Amid objections, Grosse Pointe Park plans for parking lots after tearing down homes rolls on

Plans to build a parking lot near the Kercheval Business District in Grosse Pointe Park are rolling forward.

The planning commission voted to recommend the rezoning of four parcels on Wayburn and Maryland streets where homes stood just weeks ago.

"Are we really going to trade families for a few cars, for a few hours a week," said one resident.

Residents say the parking lot will tank property values, drive up the chances that accidents occur, and attract rodents. Dumpsters would back up to neighboring homes.

"Definitely not something I want to smell when I do my gardening," said Karl Heusinkveld, who lives next to the proposed parking lot.

Belle Teesdale and Devan Stachecki live next door to the proposed parking lot and say they received no notice when the two homes next to them were demolished a couple of weeks ago—they woke up to the sound of excavators.

"There was no proper fencing, put up or anything," said Teesdale, who lives next to the proposed parking lot. "It was really scary. I have some videos that, it was so close to us, our house was shaking."

Representatives for the Cotton family, which is behind the development, told the commission the lot will be attractively landscaped and that additional parking is desperately needed.

"The business district in the Kercheval area is flourishing," said attorney Michael Stines, who represents the Cotton family. "There have been new businesses, it is the place to be in Grosse Pointe for family activities."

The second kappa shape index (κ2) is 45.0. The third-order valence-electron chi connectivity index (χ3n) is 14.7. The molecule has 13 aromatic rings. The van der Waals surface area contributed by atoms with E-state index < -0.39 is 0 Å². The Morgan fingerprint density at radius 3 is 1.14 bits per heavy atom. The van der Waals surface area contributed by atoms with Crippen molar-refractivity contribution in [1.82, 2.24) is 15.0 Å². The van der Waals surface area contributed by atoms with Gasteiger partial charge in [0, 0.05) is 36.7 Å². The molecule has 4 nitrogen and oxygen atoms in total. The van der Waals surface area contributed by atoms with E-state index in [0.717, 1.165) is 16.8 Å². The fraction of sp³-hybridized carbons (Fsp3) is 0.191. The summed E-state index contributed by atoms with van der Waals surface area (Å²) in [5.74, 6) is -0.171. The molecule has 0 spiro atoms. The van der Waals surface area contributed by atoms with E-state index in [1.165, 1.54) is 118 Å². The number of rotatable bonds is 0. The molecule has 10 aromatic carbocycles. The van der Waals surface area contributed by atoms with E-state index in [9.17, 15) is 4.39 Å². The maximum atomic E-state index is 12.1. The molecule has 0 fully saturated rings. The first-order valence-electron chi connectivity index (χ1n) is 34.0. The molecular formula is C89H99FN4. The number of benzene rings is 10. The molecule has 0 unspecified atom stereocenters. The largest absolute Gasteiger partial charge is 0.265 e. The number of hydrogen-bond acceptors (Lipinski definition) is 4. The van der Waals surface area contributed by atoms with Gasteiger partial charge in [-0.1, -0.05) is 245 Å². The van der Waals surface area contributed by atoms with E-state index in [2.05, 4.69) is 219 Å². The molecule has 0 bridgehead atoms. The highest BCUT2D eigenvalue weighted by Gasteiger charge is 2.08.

"I drove through the downtown district on the way here and there was plenty of parking on a Thursday night in prime time," said resident Arthur Mullen.

The parking lot plan is taking shape in the Cabbage Patch neighborhood, which has long served lower-income families as an entry point into the Grosse Pointe community.

"It is critical to bring families into this city if you want to build a thriving community," said Jennifer Logsdon, Grosse Pointe Park resident. "With the loss of that housing we are losing potentially half a dozen families that live here and send their kids to our schools, and grow up as members of our great community."

Some residents urged Mayor Michele Hodges, who’s on the planning commission, to recuse herself from voting — she heads up The Belle Isle Conservancy. A member of the Cotton family is on the board of directors there.

"It's been ruled that I don’t have a conflict of interest, and so I have a duty to vote on this," she said.

Mayor Hodges voted in favor of the rezoning request. It now goes before City Council for final approval, they will meet on Oct. 17.

The issue is likely not going anywhere, anytime soon. The Cotton family is reportedly looking to possibly buy more homes to tear down for more parking lots.